Illustration by Scrappers

IT'S A LITTLE-KNOWN but potentially life-saving piece of the criminal justice system: Any time a Portland cop picks up someone in crisis, that officer can call a special number at the Multnomah County Mental Health Call Center where a trained worker will drop whatever they're doing to help.

It's supposed to be another tool for beleaguered cops who are increasingly on the front lines of crisis response—a public safety Batphone meant to slice through red tape and dispense on-the-ground details about a patient's condition, triggers, and treatment history.

Which would be a great idea—if the cops ever used it.

County data, obtained through a public records request, shows the hotline has received no more than 27 calls in a year since 2010—a fraction of both the thousands of mental health contacts cops report and the tens of thousands of calls that annually flood the call center's main number, 503-988-4888.

Also troubling, the data shows officers have never called the hotline to attempt to use two mental health facilities designed, in part, to make their jobs easier: the Crisis Assessment and Treatment Center (CATC) in Northeast Portland and a walk-in urgent crisis center in Southeast run by a county health provider. The 16-bed CATC, which is partially funded by Portland, was specifically hailed as a police resource when it opened in June 2011.

At a time when the bureau is demanding yet another mental health center as part of a federal push for police and mental health reforms—potentially adding millions more in public safety costs—the numbers raise stark questions about how well, and how little, cops are using what's already in place.

"It's a stunner," Dan Handelman of Portland Copwatch said after reviewing the data, first posted on Blogtown. "They're given these resources, and they're not using them."

The bureau's reluctance to use the CATC isn't a surprise. Police Chief Mike Reese had previously confirmed that his officers had never dropped anyone there—complaining the CATC wasn't working because "they have procedures against" cops directly taking people to it ["Staying on the Beat," Feature, Jan 16].

But Reese, it turns out, was parsing the truth. Officers can take people to the facility, provided they call ahead and set up an assessment—using the special police hotline. County officials also say the CATC facility is rarely full, with two beds usually available at all times. And they tout another bonus: Patients can stay as long as it takes, sometimes for weeks, and leave only with a treatment plan in place.

Which all goes to say: If something isn't working for the police bureau, that's because, as the data actually shows, the police bureau isn't even trying.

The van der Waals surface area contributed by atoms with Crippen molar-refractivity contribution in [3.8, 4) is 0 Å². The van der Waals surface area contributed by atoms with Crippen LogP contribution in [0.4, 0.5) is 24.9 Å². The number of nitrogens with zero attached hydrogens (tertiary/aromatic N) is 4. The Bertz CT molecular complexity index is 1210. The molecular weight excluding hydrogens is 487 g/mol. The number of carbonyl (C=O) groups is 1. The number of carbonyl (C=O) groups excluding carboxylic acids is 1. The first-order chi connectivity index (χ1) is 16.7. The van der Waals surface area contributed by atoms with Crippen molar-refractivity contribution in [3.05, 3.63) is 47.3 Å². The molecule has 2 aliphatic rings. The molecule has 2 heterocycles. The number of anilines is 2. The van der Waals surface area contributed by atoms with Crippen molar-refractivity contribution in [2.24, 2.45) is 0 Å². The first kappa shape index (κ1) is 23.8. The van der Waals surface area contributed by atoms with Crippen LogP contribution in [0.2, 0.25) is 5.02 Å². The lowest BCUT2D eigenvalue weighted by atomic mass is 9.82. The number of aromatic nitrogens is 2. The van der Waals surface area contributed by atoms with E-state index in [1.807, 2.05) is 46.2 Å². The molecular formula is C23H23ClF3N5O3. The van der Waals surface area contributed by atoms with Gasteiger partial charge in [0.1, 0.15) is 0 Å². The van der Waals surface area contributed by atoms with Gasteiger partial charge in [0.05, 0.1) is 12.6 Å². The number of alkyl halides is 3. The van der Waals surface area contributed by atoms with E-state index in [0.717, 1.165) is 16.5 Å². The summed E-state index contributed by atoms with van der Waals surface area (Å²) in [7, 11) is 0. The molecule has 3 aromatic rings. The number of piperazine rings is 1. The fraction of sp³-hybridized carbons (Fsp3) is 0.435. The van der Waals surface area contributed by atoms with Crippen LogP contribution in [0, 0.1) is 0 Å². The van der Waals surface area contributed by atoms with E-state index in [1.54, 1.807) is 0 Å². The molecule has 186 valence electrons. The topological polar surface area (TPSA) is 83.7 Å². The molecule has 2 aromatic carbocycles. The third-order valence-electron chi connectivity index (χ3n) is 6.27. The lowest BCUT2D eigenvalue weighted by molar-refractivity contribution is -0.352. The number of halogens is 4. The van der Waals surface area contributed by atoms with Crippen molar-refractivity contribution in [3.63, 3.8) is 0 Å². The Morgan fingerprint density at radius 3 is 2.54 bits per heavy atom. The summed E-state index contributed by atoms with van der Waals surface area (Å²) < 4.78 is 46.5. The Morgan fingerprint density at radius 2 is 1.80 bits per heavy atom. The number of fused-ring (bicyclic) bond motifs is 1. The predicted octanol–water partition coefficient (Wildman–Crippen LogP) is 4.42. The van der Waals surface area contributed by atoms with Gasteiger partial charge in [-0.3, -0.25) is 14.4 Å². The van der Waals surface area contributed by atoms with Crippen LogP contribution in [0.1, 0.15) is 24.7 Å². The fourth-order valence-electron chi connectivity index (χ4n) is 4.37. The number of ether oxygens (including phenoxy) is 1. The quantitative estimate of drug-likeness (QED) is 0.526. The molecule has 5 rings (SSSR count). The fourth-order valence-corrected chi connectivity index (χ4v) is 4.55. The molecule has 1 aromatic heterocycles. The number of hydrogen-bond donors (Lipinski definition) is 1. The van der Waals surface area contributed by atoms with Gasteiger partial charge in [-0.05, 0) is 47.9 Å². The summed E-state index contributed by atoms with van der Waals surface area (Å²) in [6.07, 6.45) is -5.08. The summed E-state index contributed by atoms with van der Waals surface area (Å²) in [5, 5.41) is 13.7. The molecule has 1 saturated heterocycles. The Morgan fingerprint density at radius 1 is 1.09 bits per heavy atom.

That disconnect, amplified by Reese's comments, has irked county officials. It's also raised eyebrows in city hall. Portland, facing a $25 million deficit, spends close to $600,000 a year helping keep the CATC running.

Mayor Charlie Hales' office says the CATC and call center have yet to come up in preliminary budget talks between the city and county. But City Commissioner Steve Novick isn't waiting to say that both sides need to figure out what isn't working.

"When this facility opened, Portlanders were told that the police could take people in a mental health crisis there," says Novick. "If the police have a problem with the county's procedures, the city and county need to sit down and work that out. If police officers just aren't aware of the procedures, we need to fix that."

Reese's office wasn't able to comment on the data in time for the Mercury's press deadline. But the police bureau's gold standard remains a 24-hour drop-off center, where officers don't have to spend any time on intake—something they used to have in the old, Providence-run Crisis Triage Center until it closed because of budget cuts.

Of course, even with the feds backing the bureau's request, that kind of center will likely require millions of dollars, advocates say, and may not be ready for months or years. The CATC isn't a panacea—space is limited and the hardest cases must still be sent to a hospital. But in the meantime, cops are still left dumping people in emergency rooms or at the jail.

"We'd love to have the police take advantage of these resources," David Austin, Multnomah County spokesman, said of both the CATC and the police hotline. "We would really like to find ways to not go back and forth about perceptions of how some place might work. What we all want is a good outcome for someone in crisis."